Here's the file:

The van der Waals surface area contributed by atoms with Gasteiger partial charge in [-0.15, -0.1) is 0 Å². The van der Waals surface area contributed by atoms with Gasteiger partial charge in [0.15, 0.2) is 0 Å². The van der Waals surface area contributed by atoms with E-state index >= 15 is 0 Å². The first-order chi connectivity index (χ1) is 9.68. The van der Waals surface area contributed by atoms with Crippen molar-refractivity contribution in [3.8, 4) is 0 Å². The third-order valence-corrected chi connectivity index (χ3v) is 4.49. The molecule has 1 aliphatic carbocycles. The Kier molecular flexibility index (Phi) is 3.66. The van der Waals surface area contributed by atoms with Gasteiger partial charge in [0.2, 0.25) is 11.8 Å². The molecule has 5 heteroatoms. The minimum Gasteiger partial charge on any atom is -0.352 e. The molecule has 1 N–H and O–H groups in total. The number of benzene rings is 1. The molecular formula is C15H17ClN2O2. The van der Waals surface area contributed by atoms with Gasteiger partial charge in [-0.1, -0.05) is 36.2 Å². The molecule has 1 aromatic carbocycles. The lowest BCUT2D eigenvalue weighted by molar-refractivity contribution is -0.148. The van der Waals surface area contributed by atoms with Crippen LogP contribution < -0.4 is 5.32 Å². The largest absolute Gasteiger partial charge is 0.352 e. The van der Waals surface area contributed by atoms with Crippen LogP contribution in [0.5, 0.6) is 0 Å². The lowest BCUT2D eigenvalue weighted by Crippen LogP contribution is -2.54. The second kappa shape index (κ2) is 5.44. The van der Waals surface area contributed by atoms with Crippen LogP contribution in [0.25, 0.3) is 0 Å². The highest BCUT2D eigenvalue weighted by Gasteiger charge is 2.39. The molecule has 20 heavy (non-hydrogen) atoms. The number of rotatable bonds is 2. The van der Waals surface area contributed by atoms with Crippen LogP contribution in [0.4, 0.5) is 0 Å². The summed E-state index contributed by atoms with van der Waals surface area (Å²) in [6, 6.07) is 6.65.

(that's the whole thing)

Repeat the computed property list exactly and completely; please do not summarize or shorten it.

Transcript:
The van der Waals surface area contributed by atoms with Gasteiger partial charge in [-0.15, -0.1) is 0 Å². The van der Waals surface area contributed by atoms with Gasteiger partial charge in [0.15, 0.2) is 0 Å². The van der Waals surface area contributed by atoms with E-state index >= 15 is 0 Å². The first-order chi connectivity index (χ1) is 9.68. The van der Waals surface area contributed by atoms with Crippen molar-refractivity contribution in [3.8, 4) is 0 Å². The third-order valence-corrected chi connectivity index (χ3v) is 4.49. The molecule has 1 aliphatic carbocycles. The Kier molecular flexibility index (Phi) is 3.66. The van der Waals surface area contributed by atoms with Gasteiger partial charge in [0.2, 0.25) is 11.8 Å². The molecule has 5 heteroatoms. The minimum Gasteiger partial charge on any atom is -0.352 e. The molecule has 1 N–H and O–H groups in total. The number of benzene rings is 1. The molecular formula is C15H17ClN2O2. The van der Waals surface area contributed by atoms with Gasteiger partial charge in [-0.1, -0.05) is 36.2 Å². The molecule has 1 aromatic carbocycles. The lowest BCUT2D eigenvalue weighted by molar-refractivity contribution is -0.148. The van der Waals surface area contributed by atoms with Crippen LogP contribution < -0.4 is 5.32 Å². The largest absolute Gasteiger partial charge is 0.352 e. The van der Waals surface area contributed by atoms with Crippen LogP contribution in [0.5, 0.6) is 0 Å². The lowest BCUT2D eigenvalue weighted by Crippen LogP contribution is -2.54. The second kappa shape index (κ2) is 5.44. The van der Waals surface area contributed by atoms with Crippen LogP contribution in [0.25, 0.3) is 0 Å². The highest BCUT2D eigenvalue weighted by Gasteiger charge is 2.39. The molecule has 20 heavy (non-hydrogen) atoms. The number of rotatable bonds is 2. The van der Waals surface area contributed by atoms with Crippen LogP contribution in [0.4, 0.5) is 0 Å². The summed E-state index contributed by atoms with van der Waals surface area (Å²) in [6, 6.07) is 6.65.